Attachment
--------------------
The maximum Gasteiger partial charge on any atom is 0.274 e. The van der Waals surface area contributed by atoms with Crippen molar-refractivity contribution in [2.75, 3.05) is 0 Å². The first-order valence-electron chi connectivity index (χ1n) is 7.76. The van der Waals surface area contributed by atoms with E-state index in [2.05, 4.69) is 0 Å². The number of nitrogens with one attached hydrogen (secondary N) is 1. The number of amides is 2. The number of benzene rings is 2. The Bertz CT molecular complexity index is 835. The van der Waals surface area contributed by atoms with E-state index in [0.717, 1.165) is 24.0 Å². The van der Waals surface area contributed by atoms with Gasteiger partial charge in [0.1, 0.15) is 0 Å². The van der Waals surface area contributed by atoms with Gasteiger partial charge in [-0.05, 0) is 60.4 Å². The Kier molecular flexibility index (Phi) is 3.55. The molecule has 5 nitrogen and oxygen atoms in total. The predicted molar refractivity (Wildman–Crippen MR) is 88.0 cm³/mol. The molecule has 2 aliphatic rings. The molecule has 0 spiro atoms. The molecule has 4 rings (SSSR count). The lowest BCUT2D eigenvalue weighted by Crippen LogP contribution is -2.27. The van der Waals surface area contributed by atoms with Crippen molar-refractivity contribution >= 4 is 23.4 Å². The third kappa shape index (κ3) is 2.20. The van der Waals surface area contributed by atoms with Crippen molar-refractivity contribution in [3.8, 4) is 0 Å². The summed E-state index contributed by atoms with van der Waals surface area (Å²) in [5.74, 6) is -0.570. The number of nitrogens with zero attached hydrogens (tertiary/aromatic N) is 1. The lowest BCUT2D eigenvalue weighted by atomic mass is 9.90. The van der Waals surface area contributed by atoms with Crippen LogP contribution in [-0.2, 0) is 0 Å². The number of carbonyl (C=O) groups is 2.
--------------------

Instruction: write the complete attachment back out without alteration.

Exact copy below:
The maximum Gasteiger partial charge on any atom is 0.274 e. The van der Waals surface area contributed by atoms with Crippen molar-refractivity contribution in [2.75, 3.05) is 0 Å². The first-order valence-electron chi connectivity index (χ1n) is 7.76. The van der Waals surface area contributed by atoms with E-state index in [2.05, 4.69) is 0 Å². The number of nitrogens with one attached hydrogen (secondary N) is 1. The number of amides is 2. The number of benzene rings is 2. The Bertz CT molecular complexity index is 835. The van der Waals surface area contributed by atoms with E-state index in [0.717, 1.165) is 24.0 Å². The van der Waals surface area contributed by atoms with Gasteiger partial charge in [0.1, 0.15) is 0 Å². The van der Waals surface area contributed by atoms with Gasteiger partial charge in [-0.05, 0) is 60.4 Å². The Kier molecular flexibility index (Phi) is 3.55. The molecule has 5 nitrogen and oxygen atoms in total. The predicted molar refractivity (Wildman–Crippen MR) is 88.0 cm³/mol. The molecule has 2 aliphatic rings. The molecule has 0 spiro atoms. The molecule has 4 rings (SSSR count). The lowest BCUT2D eigenvalue weighted by Crippen LogP contribution is -2.27. The van der Waals surface area contributed by atoms with Crippen molar-refractivity contribution >= 4 is 23.4 Å². The third kappa shape index (κ3) is 2.20. The van der Waals surface area contributed by atoms with Crippen molar-refractivity contribution in [3.8, 4) is 0 Å². The summed E-state index contributed by atoms with van der Waals surface area (Å²) in [5.74, 6) is -0.570. The number of nitrogens with zero attached hydrogens (tertiary/aromatic N) is 1. The lowest BCUT2D eigenvalue weighted by atomic mass is 9.90. The van der Waals surface area contributed by atoms with Crippen LogP contribution in [-0.2, 0) is 0 Å². The number of carbonyl (C=O) groups is 2.